“My philosophy on cooking is to let the foods speak for themselves,” says Brian Scheehser, executive chef at Trellis in Kirkland, Washington. “I refrain from adding unnecessary ingredients that mask the natural flavors of the food, but instead focus on what’s in season and freshest at its peak.” That explains the minimal number of ingredients in his wild Alaksan halibut, which is served simply with a lemon vinaigrette and shoestring vegetables. And Scheehser makes eating well affordable. On Sundays and Mondays, diners can chow down on three courses of his agrarian fare for just $29, then wash it down with half-priced bottles of wine.
As a cheftestant on Bravo’s “Top Chef,” Kevin Gillespie didn’t always have a say in the components of his meals. But as executive chef at Atlanta’s Woodfire Grill, this Fan Favorite is calling the shots. “You eat what’s around you because it’s better,” says Gillespie. “In modern times, it’s become a novelty. But we see it as a tradition and we embrace it. It gives the restaurant a much stronger sense of place and makes the experience for the diner more unique.” That farm-fresh philosophy extends to the restaurant’s cocktail menu, too, which includes fresh ingredients like muddled mint, cucumber and ginger shrub to standard cordials. Savoring simplicity, Gillespie’s menu is filled with fire-roasted takes on Southern staples, like fried green tomatoes with spicy Raita.
Ask anyone in the Manchester, New Hampshire area where to find the freshest local grub, and he or she is likely to point you toward Cotton. Chef/owner Jeffrey Paige’s neighborhood eatery that promises “Food, cocktails and the potential for a really good time.” (Considering that the restaurant has been cited as having The Granite State’s Best Martinis eight years in a row, those latter two items are likely related.) “It really is a no brainer,” Paige notes of the decision to focus his menu on local and seasonal fare. In fact, Paige works with more than two dozen local food producers to create his award-winning menu, which keeps things comfortable with retro classics like meatloaf and all-you-can-eat mashed potatoes and of-the-moment with a cool watermelon gazpacho.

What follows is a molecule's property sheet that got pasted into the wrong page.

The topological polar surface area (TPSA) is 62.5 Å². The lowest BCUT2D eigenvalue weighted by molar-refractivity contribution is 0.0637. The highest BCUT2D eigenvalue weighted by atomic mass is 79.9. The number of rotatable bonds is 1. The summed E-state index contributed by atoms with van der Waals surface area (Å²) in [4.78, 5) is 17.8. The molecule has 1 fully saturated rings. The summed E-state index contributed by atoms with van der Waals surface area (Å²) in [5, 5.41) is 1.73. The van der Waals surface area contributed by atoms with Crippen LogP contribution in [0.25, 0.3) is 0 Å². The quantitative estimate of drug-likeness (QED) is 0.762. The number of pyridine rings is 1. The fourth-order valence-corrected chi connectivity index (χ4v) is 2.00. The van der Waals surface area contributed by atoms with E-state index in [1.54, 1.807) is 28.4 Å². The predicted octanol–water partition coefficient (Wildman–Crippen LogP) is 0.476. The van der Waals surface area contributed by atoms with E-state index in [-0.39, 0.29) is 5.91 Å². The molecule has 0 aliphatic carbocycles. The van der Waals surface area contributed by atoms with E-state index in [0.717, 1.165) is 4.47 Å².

The Greenhouse Tavern
After logging hours in the kitchens of top restaurants from Miami to New York, chef/Cleveland native Jonathon Sawyer returned to his hometown with simplicity on his mind. So in 2009 he and his wife Amelia (author of the Chef’s Widow blog) opened The Greenhouse Tavern, Ohio’s first certified green restaurant. By letting the local lands be his guide, Sawyer has amassed a large menu of seasonal gastropub items, from chips and dip to foie gras with clams, and a huge following of hungry gastronomes, who flock to the Tavern for its four-courses for $44 tasting menu.
The Kitchen [Next Door]
Finally, a pub that makes you feel good about whiling away your day on a bar stool! As part of The Kitchen mini-chain (with three locations in Boulder and one in Denver), The Kitchen [Next Door] is helping to push the idea of “community through food” and saving the world, one pint at a time. This family-friendly pub doesn’t just wear their love of community on their menu—offering farm-to-table bar bites like housemade meatballs with polenta and grilled Colorado steak and a bevy of sustainable choices when it comes to the tipple, like a full list of Rocky Mountain craft beers and organic wines on tap, served up in reused wine bottles. The restaurant gives back to the community, too, with daily “Community Hour” deals on food and drink, plus $2 of every kid’s meal is donated to help plant gardens at local schools. Talk about dining for a cause!
—By Jennifer M. Wood, a food writer and travel blogger in New York City, N.Y.blog comments powered by Disqus